Cravath, Inc.: What If New York’s Law Firms Went Public?

In the 1980s sitcom Mr. Belvedere, the mother of the family, Marsha Owens, worked for a time in a shopping-mall law firm called Legal Hut. It seemed like a good gag at the time—a law office that was part of a big chain, located in the quotidian precincts of a shopping mall, basically a business like any other.

But could it really happen here? What if New York’s biggest corporate law firms went public?

At the moment, it’s not allowed: American legal ethics rules prohibit lawyers from sharing fees with nonlawyers. But rules are made to be broken—or, at the very least, amended.

And while the idea may seem far-fetched, it’s already caught on overseas. In Australia, Slater & Gordon, a personal-injury firm, is about to celebrate its one-year anniversary as the world’s first publicly traded firm. Slater listed its shares on the Australian Stock Exchange in May 2007. And the United Kingdom is possibly moving in the direction of permitting external investors to have stakes in law firms, through the new Legal Services Act.

Observers of the U.S. legal world have been breathlessly wondering if (or, perhaps, when) the phenomenon of the publicly traded law firm will spread to the United States.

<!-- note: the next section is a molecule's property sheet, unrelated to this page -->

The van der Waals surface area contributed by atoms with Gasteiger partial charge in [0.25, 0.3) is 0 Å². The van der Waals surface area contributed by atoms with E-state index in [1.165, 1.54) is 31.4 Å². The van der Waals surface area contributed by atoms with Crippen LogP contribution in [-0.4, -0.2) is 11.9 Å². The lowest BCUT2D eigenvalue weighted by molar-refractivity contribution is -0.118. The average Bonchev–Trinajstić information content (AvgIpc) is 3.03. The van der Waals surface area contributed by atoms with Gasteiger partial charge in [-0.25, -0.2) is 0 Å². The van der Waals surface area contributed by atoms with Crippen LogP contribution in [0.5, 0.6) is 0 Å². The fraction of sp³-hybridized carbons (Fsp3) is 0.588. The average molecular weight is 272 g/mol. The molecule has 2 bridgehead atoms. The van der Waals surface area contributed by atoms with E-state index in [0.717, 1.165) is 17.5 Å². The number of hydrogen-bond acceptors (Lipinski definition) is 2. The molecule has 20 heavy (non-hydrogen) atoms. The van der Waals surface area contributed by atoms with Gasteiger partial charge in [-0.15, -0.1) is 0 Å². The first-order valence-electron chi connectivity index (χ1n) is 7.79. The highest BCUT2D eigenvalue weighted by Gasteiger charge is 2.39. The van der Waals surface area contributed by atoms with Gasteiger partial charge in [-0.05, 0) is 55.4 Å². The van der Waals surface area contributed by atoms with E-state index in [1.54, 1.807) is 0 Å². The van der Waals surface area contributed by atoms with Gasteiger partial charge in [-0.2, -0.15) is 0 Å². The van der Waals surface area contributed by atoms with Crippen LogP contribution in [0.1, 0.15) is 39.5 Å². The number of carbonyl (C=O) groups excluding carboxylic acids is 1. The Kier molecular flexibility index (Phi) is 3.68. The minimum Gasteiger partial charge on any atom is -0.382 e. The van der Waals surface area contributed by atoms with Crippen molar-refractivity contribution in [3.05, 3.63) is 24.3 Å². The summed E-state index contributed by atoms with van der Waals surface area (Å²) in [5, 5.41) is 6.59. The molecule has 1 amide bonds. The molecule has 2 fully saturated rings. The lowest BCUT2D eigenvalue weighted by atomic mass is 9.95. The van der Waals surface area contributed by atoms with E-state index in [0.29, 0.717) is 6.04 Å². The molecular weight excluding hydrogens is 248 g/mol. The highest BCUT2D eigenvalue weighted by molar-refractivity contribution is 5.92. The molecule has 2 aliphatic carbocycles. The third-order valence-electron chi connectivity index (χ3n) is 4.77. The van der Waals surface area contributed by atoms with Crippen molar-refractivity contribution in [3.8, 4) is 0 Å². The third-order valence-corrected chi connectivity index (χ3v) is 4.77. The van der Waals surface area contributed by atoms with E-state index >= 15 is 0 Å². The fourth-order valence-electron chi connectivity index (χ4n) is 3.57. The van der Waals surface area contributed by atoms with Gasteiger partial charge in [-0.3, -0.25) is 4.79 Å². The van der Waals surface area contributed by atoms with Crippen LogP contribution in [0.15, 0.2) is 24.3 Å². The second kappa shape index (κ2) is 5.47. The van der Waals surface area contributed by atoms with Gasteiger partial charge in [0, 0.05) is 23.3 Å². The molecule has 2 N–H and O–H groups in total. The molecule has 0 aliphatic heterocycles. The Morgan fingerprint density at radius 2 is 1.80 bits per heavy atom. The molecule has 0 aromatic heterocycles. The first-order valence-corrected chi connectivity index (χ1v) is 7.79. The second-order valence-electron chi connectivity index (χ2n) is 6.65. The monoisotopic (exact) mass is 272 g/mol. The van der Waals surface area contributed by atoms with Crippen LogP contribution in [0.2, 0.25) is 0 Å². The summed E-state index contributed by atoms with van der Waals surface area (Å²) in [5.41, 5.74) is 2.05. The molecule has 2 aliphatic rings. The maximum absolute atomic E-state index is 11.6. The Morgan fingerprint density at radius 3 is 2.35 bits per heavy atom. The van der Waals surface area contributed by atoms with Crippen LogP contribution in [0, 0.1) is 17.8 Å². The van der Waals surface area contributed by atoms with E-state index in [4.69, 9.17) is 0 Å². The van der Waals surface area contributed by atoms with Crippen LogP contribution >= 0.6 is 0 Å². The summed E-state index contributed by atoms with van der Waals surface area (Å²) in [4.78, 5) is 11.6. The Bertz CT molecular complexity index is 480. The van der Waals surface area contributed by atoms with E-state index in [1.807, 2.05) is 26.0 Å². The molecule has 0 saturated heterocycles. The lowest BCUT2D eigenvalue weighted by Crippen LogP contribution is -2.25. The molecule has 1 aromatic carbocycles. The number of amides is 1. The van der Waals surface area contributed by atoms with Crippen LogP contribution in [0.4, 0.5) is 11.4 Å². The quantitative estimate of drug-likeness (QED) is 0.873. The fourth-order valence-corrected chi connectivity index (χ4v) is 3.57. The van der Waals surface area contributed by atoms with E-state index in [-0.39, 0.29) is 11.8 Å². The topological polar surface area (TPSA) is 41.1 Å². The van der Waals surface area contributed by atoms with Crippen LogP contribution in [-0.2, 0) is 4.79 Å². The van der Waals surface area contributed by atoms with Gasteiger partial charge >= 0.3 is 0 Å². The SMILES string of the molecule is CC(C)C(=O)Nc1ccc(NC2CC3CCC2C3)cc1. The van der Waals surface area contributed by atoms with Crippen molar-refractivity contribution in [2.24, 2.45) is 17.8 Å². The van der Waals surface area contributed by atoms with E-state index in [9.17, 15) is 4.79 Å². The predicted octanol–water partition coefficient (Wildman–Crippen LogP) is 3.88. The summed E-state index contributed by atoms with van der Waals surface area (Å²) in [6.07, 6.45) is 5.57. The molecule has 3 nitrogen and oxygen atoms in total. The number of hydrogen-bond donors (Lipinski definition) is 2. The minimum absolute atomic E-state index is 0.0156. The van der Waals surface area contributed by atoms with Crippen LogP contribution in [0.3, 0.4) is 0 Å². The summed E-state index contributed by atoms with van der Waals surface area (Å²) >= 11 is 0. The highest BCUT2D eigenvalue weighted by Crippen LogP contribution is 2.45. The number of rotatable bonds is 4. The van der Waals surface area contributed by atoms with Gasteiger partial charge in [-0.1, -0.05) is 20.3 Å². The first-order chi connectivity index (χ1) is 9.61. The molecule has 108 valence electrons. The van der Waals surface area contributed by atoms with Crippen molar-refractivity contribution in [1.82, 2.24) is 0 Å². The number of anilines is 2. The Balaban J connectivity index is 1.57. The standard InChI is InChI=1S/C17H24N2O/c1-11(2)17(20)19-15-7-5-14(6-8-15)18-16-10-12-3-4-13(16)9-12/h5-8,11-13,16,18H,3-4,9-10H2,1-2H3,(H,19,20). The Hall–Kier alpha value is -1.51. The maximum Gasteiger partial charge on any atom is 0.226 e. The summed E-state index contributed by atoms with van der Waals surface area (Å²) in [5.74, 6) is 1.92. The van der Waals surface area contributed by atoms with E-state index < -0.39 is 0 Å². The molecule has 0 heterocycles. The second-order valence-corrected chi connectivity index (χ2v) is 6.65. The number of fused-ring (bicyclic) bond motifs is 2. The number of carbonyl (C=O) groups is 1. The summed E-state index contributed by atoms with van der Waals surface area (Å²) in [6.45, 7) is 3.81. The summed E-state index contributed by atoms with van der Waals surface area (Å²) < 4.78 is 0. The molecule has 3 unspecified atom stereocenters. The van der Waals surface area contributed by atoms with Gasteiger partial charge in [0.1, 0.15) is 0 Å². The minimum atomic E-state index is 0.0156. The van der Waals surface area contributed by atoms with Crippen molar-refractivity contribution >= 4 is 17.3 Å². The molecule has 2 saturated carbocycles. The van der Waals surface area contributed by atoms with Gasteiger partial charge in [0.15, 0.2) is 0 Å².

If this happens, of course, one of the most jarring changes will be that firms here will have to answer to outside investors: their shareholders. They’ll have to provide detailed descriptions of their operations to the Securities and Exchange Commission, including 10Ks and 10Qs, the annual and quarterly reports that publicly traded companies must file with the S.E.C. Is this the way of the future?

Lawyers like hypotheticals, so here is a hypothetical press release to accompany the quarterly report of a publicly traded law firm. Any similarity to any persons or firms, living or dead, is purely coincidental.


NEW YORK, March 17, 2009—Biglaw, Inc. (NYSE: LAW) today reported net revenues of $462.5 million and net earnings of $205 million for its first quarter ended February 28, 2009. Diluted earnings per common share were $0.86, compared with $1.01 for the first quarter of 2008.

“Business conditions remain difficult,” said managing partner George Owens. “The firm is being squeezed on both ends. Clients are tired of paying $300 an hour for a junior associate who knows nothing. Meanwhile, those same junior associates demand $160,000 starting salaries, 18 weeks of paid parental leave, and Swedish massages on Fridays. Something has to give.”


Corporate. Net revenues in the Corporate Department were 12 percent lower than the first quarter of 2008. Ongoing difficulties in the credit market reduced both capital markets and merger and acquisition activity for the firm.

The M&A department spent a significant amount of time on several potential transactions for a client in the energy sector that were never consummated. Unfortunately, the firm was unable to bill for most of this time, because the work was for a long-standing client that the firm “doesn’t want to piss off,” according to Mr. Owens.

The firm cannot provide additional details about this representation, due to client confidentiality rules.

Cravath, Inc.: What If New York’s Law Firms Went Public?